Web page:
November 2002
Report to the State Board of Regents

The Meeting in Brief:  The theme of this meeting is strengthening connections between pre-K-12 and higher education. That theme will be visible in Regents visits to schools, BOCES, and higher education programs, and also in a discussion about the developing Syracuse Partnership Agreement. Meetings are scheduled with the District Superintendents’ Committee on Accountability and Low Performing Schools and with representatives from the Syracuse City School District and their community partners. Regents will meet the community in an evening forum.

State Aid

The conceptual State aid proposal is before the Regents in November in preparation for a policy decision in December, when the funding estimates will be attached. This is the fourth year in a five-year cycle of Regents State aid proposals, and again our proposal is intended to close the gaps in student achievement. Perhaps the best summary is simply to reprint here from the proposal two tables which define the research findings and the resulting policy directions.

Table 1. The Resource and Achievement Gap

  • The concentration of student poverty is associated with many educational needs.
  • There is a large number of students in New York State’s schools who have yet to meet State learning standards.
  • Districts with needier students tend to spend less.
  • Limited school district ability and willingness to raise local revenues results in limited educational offerings.
  • Less qualified teachers affect learning.
  • There is uneven support for career and technical education programs as a path to a high school diploma.
  • The cost of doing business varies around the State.



Table 2. Policy Directions for Regents State Aid Proposal

  • Focus on funding for high need school districts to close the achievement gap.
  • Strengthen student needs as a major State Aid factor.
  • Keep fiscal capacity as a major State Aid factor.
  • Treat local effort as a key policy concern, especially for high need school districts.
  • Treat recruitment and retention of teachers as a key policy concern.
  • Provide similar fiscal incentives for career and technical education programs around the State.
  • Provide State Aid in a manner that recognizes the cost of doing business.


I recommend that Regents approve the State aid proposal in concept.

Thoughts on Nonpublic School Aid

Nonpublic school aid was the subject of a joint meeting of the State Aid and EMSC committees in October. Regents are exploring this with great care.

The voucher issue is clouding the debate. The recent Supreme Court case (Zelman) is one reason for this. At least one Regent asked whether the discussion of nonpublic aid is an incremental continuation of prior discussions or something quite different.

The Regents think about State aid over the long term. They are, for example, at the fourth year of a five-year strategy. It was clear to everyone where they were going years ago. For the Regents, State aid is all about closing the gaps in student achievement – and has been for years. What is the long-term aim of proposals for nonpublic aid?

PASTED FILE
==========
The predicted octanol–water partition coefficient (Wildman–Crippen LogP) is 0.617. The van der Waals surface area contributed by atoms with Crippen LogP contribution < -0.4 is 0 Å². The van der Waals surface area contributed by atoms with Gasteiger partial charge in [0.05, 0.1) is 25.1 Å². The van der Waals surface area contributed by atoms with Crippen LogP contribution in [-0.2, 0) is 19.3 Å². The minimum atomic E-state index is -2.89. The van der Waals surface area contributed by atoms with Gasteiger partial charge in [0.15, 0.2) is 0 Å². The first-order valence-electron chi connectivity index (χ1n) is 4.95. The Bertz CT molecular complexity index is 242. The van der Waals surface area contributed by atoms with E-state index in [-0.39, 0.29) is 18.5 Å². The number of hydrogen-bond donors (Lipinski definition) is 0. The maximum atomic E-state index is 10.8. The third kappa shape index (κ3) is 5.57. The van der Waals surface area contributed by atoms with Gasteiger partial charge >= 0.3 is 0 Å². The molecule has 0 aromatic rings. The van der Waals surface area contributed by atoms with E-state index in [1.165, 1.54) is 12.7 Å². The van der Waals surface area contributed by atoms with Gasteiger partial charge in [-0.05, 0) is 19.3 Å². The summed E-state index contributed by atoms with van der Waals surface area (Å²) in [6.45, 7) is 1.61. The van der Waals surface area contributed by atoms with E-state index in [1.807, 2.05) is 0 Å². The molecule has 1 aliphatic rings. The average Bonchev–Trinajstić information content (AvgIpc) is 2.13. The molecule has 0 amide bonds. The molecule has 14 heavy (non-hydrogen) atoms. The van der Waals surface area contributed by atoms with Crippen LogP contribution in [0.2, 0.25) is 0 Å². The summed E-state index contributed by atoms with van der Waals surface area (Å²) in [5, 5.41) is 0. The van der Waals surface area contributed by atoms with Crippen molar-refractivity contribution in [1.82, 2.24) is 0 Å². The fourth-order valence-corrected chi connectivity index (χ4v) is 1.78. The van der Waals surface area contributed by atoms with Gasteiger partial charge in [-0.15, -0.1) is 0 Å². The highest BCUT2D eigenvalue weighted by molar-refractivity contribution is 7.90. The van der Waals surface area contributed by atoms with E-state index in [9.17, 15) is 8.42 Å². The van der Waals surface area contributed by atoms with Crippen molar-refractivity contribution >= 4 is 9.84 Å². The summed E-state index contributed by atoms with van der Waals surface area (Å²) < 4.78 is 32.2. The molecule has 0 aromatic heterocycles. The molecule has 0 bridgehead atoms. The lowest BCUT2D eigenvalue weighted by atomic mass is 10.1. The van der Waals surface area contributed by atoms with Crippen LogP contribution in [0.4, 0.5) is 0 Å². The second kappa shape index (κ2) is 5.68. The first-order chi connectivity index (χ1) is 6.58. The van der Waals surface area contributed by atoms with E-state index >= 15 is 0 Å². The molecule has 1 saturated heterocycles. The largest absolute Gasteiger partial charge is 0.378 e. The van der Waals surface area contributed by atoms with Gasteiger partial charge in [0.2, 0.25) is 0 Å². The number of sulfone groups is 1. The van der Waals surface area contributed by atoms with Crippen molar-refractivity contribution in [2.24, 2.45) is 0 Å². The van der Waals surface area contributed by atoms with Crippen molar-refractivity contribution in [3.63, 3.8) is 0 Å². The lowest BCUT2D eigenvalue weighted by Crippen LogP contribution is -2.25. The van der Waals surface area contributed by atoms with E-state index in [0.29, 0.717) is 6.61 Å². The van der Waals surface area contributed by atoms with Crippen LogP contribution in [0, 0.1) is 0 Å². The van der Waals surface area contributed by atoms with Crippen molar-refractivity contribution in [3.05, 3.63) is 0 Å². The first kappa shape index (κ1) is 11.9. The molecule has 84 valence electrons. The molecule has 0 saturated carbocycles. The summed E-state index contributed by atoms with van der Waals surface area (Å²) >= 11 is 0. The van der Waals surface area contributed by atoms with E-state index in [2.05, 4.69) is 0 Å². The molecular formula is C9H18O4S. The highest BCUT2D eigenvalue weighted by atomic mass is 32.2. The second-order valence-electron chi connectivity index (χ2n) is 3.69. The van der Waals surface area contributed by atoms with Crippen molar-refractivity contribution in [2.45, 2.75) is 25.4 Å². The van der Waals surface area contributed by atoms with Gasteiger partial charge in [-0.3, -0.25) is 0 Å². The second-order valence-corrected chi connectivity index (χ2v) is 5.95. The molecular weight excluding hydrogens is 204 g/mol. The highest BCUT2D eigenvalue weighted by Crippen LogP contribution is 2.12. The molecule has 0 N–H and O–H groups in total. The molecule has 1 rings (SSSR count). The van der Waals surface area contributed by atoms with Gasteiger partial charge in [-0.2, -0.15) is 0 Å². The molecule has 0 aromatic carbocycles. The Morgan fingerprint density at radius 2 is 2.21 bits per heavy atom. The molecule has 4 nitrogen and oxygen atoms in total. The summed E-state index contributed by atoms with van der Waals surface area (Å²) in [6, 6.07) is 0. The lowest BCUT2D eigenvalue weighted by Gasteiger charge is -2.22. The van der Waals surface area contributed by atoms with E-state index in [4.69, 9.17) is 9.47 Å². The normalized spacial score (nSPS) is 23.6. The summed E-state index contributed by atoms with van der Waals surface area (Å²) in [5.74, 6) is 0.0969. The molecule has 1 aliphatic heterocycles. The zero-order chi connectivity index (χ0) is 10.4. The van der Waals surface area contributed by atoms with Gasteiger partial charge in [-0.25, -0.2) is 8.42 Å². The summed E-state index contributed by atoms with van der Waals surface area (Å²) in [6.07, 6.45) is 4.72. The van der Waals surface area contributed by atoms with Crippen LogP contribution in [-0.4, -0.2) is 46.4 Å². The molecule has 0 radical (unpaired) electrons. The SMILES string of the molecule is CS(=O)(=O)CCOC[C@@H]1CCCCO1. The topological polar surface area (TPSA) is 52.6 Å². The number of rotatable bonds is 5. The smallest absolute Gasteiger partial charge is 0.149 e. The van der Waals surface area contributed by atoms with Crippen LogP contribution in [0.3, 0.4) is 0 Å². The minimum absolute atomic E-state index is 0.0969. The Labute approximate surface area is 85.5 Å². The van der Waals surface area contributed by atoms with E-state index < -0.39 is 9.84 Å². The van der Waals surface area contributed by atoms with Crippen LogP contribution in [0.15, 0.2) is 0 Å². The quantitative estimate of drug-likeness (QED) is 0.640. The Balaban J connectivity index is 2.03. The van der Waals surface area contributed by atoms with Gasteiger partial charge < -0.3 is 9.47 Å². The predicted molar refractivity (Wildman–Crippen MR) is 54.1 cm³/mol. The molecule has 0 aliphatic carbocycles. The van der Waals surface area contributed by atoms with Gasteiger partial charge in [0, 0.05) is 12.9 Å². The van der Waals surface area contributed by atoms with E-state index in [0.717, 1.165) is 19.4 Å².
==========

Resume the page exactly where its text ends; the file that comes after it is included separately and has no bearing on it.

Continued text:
Here are some of the ideas suggested to the Regents: pay for public school teachers to provide Academic Intervention Services (AIS) to nonpublic school students in their own schools; loan computer hardware to nonpublic school students; pay non-public school teachers for training.

As we listen to advocates for proposals to create new nonpublic aid programs, one wonders if these are the first positions, to be followed in the coming years by still others. While it may be possible to craft proposals that will satisfy court scrutiny, where does this road lead?

The nonpublic schools face great financial pressures, as do all other parts of the University of the State of New York. If the long-term aim is to continue support for children in nonpublic schools consistent with long practice, and mindful of constitutional issues, then the discussion can be productive. If the aim is to create a new basis for fundamental support for nonpublic education with public funds, that is not a road to be on.

Here are some points to consider:

I recommend that the Regents again affirm support for nonpublic schools students by advocating for the increase for mandated services aid (already adopted by the Board in the Regents budget proposal) and continuation of other current aid programs, but I recommend against creating new programs.

NCLB: The Regents Prepare for Policy Decision on Accountability

In December the Regents will decide how New York schools will meet the accountability requirements of No Child Left Behind. The item before the Board this month is a report of our staff discussions with the U.S. Department of Education and local educators. Our intent has been to afford New York schools the best possible opportunity to demonstrate "adequate yearly progress" (AYP) under the federal law and to maintain New York’s accountability system.

The discussions have been helpful but remain inconclusive until federal regulations are approved. It appears likely that our Performance Index and high school cohort approach will be approved. The combined effect of other federal decisions will make it harder than expected for our schools to demonstrate AYP. Examples include limits on the use of the alternate assessment in special education, the test of English as a second language, and the method of measuring performance at the district level. We continue to discuss these issues with federal officials.

Fundamental to the issue is the Regents decision on what constitutes proficiency. The Regents accountability system identifies proficiency as level 3 on the exam. In the short run, this will lead to more schools identified as in need of improvement. A retreat to level 2 would be short-sighted, however, because the only way to meet improvement gains would be to secure still more decreases in level 1 – and schools have already made the big gains in that area.